Causes and Symptoms of Norovirus Infection
Noroviruses are members of a group of viruses called caliciviruses, known previously as “Norwalk-like viruses.”. This infection is often mistakenly referred to as the “stomach flu”, but noroviruses are not related to the flu (influenza), which is a respiratory illness caused by influenza virus. Norovirus is also sometimes called viral gastroenteritis, food poisoning, and calicivirus.
Norovirus infection causes gastroenteritis, which is an inflammation of the stomach and the small and large intestines. Norovirus is by far the leading cause of foodborne illness outbreaks in Minnesota and the rest of the US.
Norovirus is not a “new” virus, but interest in it is growing as more is learned about how frequently noroviruses cause illness in people.
- Norovirus Fact Sheet
MDH fact sheet that answers common questions about norovirus. This fact sheet is also available in Spanish.
CDC; Fact sheet. Attention: Non-MDH link
- Norovirus: For Food Handlers
CDC; Provides specific information about norovirus for foodhandlers. Attention: Non-MDH link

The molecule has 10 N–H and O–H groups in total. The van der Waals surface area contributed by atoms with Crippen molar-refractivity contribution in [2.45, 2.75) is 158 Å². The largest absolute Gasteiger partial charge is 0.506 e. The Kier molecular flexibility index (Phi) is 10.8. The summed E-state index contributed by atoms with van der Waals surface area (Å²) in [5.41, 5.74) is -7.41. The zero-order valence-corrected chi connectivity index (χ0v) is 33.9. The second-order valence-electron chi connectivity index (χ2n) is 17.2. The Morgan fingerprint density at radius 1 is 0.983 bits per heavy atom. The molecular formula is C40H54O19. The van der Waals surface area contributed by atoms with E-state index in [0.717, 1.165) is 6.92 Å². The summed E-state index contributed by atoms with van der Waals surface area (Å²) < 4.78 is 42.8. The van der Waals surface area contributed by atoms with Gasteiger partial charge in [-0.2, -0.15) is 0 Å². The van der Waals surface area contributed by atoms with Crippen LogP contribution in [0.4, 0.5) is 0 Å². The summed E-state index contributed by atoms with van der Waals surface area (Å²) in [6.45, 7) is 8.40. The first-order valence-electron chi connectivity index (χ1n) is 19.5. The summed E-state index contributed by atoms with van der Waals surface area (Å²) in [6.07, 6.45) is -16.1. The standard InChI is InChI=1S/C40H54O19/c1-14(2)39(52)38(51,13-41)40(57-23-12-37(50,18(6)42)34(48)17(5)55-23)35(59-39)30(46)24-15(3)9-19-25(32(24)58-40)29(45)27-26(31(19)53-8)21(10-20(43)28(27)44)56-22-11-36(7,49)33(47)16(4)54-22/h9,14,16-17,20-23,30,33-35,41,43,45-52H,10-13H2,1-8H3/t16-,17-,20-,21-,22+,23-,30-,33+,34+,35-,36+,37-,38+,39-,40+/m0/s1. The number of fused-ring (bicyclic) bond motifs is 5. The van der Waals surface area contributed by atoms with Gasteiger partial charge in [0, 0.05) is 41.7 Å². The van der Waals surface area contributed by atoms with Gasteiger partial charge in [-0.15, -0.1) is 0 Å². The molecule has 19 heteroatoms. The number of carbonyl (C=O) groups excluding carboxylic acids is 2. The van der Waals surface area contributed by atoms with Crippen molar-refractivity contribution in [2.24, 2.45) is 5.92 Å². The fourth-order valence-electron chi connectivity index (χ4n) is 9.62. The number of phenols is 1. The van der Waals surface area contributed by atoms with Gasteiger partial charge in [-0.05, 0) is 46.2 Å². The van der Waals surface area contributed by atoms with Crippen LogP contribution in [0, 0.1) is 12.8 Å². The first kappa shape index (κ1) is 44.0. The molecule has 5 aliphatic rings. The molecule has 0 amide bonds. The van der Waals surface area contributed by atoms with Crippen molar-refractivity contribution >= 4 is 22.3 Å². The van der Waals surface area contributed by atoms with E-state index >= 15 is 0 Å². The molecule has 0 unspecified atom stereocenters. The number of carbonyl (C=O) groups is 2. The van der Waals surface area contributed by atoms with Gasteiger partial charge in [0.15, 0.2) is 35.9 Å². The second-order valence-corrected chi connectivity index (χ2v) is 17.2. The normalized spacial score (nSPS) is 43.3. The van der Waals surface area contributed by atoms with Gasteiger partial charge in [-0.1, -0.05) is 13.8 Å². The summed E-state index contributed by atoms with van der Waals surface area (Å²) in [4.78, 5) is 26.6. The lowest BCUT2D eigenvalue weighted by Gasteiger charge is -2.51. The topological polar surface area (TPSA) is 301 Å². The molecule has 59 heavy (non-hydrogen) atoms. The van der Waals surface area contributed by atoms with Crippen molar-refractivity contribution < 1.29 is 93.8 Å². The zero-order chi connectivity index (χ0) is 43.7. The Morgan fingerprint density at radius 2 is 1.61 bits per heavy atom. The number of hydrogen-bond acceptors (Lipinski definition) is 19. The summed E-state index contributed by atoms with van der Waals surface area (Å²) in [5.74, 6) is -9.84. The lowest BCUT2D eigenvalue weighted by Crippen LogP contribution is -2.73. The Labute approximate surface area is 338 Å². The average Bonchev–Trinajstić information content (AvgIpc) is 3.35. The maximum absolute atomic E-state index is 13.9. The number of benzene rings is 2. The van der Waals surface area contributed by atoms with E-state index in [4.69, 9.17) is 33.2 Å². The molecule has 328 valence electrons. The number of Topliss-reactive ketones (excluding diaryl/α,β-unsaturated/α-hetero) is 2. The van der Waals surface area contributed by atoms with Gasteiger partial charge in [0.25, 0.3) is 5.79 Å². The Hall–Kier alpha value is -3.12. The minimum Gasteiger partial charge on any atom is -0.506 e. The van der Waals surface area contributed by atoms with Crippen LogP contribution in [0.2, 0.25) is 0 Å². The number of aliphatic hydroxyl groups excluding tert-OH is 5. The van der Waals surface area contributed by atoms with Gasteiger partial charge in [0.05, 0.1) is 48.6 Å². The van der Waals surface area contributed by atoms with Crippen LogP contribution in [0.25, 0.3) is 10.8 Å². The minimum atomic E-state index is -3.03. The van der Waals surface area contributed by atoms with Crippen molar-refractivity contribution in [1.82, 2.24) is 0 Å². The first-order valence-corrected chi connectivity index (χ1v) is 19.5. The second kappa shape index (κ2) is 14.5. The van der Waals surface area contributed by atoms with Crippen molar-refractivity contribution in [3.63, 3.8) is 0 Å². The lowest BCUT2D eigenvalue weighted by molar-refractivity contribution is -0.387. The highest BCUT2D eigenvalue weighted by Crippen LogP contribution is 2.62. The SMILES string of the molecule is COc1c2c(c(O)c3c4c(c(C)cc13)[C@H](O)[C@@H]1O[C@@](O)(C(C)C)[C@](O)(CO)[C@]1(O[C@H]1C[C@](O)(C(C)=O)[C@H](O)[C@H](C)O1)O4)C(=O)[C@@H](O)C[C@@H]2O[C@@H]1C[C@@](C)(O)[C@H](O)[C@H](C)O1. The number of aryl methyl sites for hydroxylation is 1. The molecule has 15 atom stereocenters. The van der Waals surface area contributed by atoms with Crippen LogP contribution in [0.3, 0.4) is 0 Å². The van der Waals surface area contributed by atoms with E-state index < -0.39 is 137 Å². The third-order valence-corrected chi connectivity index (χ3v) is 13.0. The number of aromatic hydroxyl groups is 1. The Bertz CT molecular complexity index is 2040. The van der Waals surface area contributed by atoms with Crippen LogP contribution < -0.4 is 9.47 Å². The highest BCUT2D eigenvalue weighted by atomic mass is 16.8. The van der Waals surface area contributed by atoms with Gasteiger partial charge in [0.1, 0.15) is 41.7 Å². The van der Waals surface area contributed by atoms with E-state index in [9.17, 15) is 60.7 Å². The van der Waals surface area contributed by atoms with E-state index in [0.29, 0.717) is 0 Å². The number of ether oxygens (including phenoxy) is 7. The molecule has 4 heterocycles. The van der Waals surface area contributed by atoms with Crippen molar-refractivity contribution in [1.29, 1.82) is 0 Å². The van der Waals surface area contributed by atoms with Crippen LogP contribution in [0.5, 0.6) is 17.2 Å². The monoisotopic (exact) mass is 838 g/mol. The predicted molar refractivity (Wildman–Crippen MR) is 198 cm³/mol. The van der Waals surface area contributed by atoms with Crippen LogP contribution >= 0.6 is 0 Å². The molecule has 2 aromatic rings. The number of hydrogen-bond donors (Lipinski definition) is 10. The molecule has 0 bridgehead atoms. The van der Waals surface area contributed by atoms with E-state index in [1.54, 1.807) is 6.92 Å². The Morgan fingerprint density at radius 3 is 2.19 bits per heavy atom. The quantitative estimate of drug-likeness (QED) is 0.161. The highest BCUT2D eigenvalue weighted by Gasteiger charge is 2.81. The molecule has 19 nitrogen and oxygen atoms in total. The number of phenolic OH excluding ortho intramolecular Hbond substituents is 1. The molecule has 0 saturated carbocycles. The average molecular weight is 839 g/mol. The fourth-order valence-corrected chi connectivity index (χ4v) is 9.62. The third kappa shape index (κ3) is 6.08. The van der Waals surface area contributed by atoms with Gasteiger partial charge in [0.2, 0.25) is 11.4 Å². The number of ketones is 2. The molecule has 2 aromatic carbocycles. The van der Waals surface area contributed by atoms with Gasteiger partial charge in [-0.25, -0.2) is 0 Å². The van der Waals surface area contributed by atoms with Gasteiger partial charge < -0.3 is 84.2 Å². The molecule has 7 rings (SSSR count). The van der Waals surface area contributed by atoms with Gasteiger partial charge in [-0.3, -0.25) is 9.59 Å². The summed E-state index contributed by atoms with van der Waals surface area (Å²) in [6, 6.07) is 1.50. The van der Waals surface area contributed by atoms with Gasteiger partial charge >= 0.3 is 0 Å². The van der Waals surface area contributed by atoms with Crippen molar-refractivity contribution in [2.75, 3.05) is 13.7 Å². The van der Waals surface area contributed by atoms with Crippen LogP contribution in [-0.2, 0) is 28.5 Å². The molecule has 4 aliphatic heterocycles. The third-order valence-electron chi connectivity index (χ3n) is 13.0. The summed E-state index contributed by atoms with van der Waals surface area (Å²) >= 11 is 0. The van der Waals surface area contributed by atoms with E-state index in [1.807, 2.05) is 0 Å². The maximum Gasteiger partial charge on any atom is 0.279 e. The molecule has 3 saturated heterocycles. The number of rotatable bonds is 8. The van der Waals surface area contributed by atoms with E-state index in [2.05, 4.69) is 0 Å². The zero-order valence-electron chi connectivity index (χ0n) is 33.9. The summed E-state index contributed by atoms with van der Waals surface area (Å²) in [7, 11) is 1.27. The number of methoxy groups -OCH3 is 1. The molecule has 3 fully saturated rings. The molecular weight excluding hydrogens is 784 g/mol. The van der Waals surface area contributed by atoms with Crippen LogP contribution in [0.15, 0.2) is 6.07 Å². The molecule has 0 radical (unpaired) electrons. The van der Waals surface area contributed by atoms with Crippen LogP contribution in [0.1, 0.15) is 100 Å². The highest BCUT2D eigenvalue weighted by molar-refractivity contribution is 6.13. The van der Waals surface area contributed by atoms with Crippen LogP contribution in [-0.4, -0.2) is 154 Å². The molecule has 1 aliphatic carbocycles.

Common symptoms include:
- abdominal cramps
Other symptoms may include:
- muscle aches
Symptoms usually last 1 or 2 days. However, during that brief period, people can feel very ill and vomit, often violently and without warning, many times a day.
- Symptoms usually begin 24 to 48 hours after ingestion of the virus, but can appear as early as 12 hours after exposure.
- There is no evidence that sick persons can become long-term carriers
of the virus, but the virus can be in the stool and vomit of infected
persons, from the day they start to feel ill to as long as 2 weeks after
they feel better.
- Noroviruses are found in the stool or vomit of infected
people. People can become infected with the virus in several
- eating food or drinking liquids that are contaminated with norovirus by foodhandlers who have not washed their hands adequately
- touching surfaces or objects contaminated with norovirus, and then placing their hand in their mouth or eating before washing their hands
- having direct contact with another person who is infected and showing symptoms (for example, when caring for someone with illness, or sharing foods or eating utensils with someone who is ill)
- swimming in or drinking water contaminated by infected persons
- Persons working in day-care centers or nursing homes should pay special attention to children or residents who have norovirus illness. This virus is very contagious and can spread rapidly throughout such environments.
Do you suspect that you have a foodborne or waterborne illness? Visit reporting suspected foodborne/waterborne illnesses.